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Thursday TB Sessions- 1:30pm-5:00pm

 

TB05: Extending Learning through Engaging Environments, by Heather MacDermott-Havey
As early childhood educators we can create a classroom community that welcomes and engages all children! Every classroom includes children who need to jump off furniture to the ones who like to curl up underneath. I was the jump off the table style of learner! This workshop will provide ideas on how to create learning spaces that invite curiosity and inquiry, reduce challenging behavior and create a sense of community for children and families. We will also discuss various teaching styles and how they impact the needs of the classroom. Additional ideas and examples for reimagining spaces, creating storage and weaving organization in limited spaces. Ideas for bringing nature inside, and bringing learning outside will be presented. Connect curriculum to the classroom set up, with simple steps and documentation boards to share what is happening in your emerging curriculum. Breakout to small groups based on age groups to share ideas, discuss what works and what challenges you have. Share inspiration and create a network peer group!
About the presenter: Heather MacDermott-Havey, M. Ed. is the director of the Washington State University Children’s Center where she manages operations of an early learning program serving 170 children. Her experience includes using transformational leadership strategies as the supervisor of 30 staff members. Heather has over 25 years of experience in the field of Early Childhood, where she has held positions as a teacher, child advocate, parent educator, education coordinator and director. Her experience includes development of early learning programs, teacher and leadership professional training.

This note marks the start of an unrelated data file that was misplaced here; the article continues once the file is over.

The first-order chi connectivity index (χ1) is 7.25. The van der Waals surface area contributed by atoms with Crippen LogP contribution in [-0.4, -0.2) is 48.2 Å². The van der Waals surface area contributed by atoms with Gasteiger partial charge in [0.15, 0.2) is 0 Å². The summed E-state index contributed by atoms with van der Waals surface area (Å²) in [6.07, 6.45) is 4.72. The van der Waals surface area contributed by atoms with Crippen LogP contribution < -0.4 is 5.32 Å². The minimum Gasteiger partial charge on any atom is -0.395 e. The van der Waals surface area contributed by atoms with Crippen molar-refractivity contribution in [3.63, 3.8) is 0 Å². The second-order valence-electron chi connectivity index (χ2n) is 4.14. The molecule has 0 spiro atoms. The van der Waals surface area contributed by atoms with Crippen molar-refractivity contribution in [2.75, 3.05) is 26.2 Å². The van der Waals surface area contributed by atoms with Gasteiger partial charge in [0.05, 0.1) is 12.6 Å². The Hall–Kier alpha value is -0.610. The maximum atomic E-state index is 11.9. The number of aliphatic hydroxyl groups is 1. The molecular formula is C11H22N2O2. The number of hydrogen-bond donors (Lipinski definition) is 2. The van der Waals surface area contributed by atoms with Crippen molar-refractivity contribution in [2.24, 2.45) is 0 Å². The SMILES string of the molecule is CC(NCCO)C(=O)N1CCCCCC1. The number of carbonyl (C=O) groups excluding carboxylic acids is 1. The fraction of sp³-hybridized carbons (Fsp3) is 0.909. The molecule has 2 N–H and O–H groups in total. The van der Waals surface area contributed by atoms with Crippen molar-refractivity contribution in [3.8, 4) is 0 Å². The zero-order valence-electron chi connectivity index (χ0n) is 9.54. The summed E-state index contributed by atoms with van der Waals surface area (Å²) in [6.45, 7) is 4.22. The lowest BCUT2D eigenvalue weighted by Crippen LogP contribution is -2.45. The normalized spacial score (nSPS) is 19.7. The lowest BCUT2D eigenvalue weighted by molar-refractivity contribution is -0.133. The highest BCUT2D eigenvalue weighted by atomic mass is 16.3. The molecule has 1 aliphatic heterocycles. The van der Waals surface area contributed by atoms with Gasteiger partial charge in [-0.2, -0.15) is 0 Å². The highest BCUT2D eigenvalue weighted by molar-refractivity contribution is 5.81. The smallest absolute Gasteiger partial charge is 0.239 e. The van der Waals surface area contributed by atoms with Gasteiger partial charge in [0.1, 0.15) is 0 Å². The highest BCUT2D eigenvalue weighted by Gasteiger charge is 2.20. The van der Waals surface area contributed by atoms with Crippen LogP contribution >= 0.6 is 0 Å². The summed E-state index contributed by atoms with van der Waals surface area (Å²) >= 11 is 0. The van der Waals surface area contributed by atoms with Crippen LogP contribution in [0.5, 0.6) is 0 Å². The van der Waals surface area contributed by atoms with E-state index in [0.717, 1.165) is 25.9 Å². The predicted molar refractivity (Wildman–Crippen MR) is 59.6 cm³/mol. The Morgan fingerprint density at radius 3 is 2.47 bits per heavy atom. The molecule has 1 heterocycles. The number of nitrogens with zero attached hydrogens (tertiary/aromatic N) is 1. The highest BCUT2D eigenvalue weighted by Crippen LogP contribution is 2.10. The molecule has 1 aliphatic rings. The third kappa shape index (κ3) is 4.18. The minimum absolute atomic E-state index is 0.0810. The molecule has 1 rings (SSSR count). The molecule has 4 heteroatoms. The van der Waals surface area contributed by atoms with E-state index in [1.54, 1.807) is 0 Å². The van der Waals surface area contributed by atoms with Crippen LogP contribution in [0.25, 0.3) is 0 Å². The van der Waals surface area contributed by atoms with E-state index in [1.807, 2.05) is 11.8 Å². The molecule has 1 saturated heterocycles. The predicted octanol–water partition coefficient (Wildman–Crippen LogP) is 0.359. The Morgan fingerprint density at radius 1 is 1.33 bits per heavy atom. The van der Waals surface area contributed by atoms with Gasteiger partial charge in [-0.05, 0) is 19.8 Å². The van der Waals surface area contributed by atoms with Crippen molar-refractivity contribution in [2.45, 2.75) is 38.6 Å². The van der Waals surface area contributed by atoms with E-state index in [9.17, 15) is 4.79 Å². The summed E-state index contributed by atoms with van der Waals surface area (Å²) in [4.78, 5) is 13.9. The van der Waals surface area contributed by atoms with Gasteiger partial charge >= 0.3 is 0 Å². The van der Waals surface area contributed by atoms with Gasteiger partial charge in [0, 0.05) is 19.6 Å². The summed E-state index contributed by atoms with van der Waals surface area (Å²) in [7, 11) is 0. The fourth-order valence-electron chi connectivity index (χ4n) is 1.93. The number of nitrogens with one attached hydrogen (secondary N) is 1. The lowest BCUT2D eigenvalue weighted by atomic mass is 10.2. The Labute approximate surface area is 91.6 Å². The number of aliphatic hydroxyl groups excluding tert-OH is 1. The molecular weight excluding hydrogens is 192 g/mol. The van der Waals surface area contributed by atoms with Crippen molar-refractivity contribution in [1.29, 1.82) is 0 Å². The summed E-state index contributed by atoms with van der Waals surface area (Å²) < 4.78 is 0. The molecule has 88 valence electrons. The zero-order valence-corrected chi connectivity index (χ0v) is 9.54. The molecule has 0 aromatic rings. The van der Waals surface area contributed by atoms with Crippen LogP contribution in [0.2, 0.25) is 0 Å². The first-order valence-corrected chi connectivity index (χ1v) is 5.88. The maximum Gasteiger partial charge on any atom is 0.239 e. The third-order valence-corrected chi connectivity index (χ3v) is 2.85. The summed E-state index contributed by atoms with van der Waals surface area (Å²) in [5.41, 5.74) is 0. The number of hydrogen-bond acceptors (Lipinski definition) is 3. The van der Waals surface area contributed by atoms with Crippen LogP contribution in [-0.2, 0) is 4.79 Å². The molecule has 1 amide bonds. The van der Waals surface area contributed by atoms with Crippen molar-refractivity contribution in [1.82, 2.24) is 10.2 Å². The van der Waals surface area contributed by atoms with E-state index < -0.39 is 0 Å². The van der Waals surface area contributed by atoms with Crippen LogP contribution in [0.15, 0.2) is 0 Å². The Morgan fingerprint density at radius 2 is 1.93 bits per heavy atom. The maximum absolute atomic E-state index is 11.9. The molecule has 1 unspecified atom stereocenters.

WA State Early Learning Core Competency: Curriculum and Learning Environment
Who Should Attend: Child Care Center | Early Childhood Education & Assistance Program (ECEAP)s | Interested Professionals

TB06: “That’s Not Fair!” Are Students Ever too Young to Learn About Social Justice? By Judith Hart
Hear how one African American Mohican Native teacher changed a preschool curriculum to focus on equity, environmental and social justice issues. Learn how the classroom environment was structured, and how tools such as drama and the visual arts were used to teach these issues in early childhood. Participants will have the opportunity to try a few of these tools. Ms. Hart will discuss the importance of realizing your passions to bring about a love for learning in your students. Furthermore, Ms. Hart will share how she brought her cultural heritage into the relationships with her students and families.
About the presenter: Raised by civil rights activist, Judith Hart had a passion for social and environmental issues from childhood. Ms. Hart began her an early career as a Veterinary Technician, later going back to school to become a teacher.To help pay for school, she became an advocate for students with disabilities. Although Ms. Hart planned on teaching in the inner city for at-risk youth; she found employment at The Evergreen School, a predominately white and privileged private school for the highly capable student. While there Ms. Hart developed her social justice curriculum and has been there over 16 years. Ms. Hart has presented her curriculum at the People of Color Conference and Northwest Association of Independent Schools.
WA State Early Learning Core Competency: Curriculum and Learning Environment
Who Should Attend: Leadership/Administrators | Child Care Center | Early Childhood Education & Assistance Program (ECEAP) | P-3 Educators | K-12 Educators | Interested Professionals
This session has a $25 Materials Fee. Participants will do a variety of in session activities requiring materials.

TB07: “Environmental Experiences for Early Childhood”, by Julie Tubbs Luthy
You’ll receive and be trained on the amazing “Environmental Experiences for Early Childhood” activity guide, designed for ages 3-6. It includes over 130 experiences that engage children in outdoor play and exploration. Each of the main topics includes neighborhood walks, background, art, discovery table, math, woodworking, dramatic play, and more. Included is an accompanying music CD that encourages children to sing, dance, and move.
In addition, you’ll learn fascinating things about Pacific NW plants and animals. Join us for a fun workshop and be ready to get your kids outside!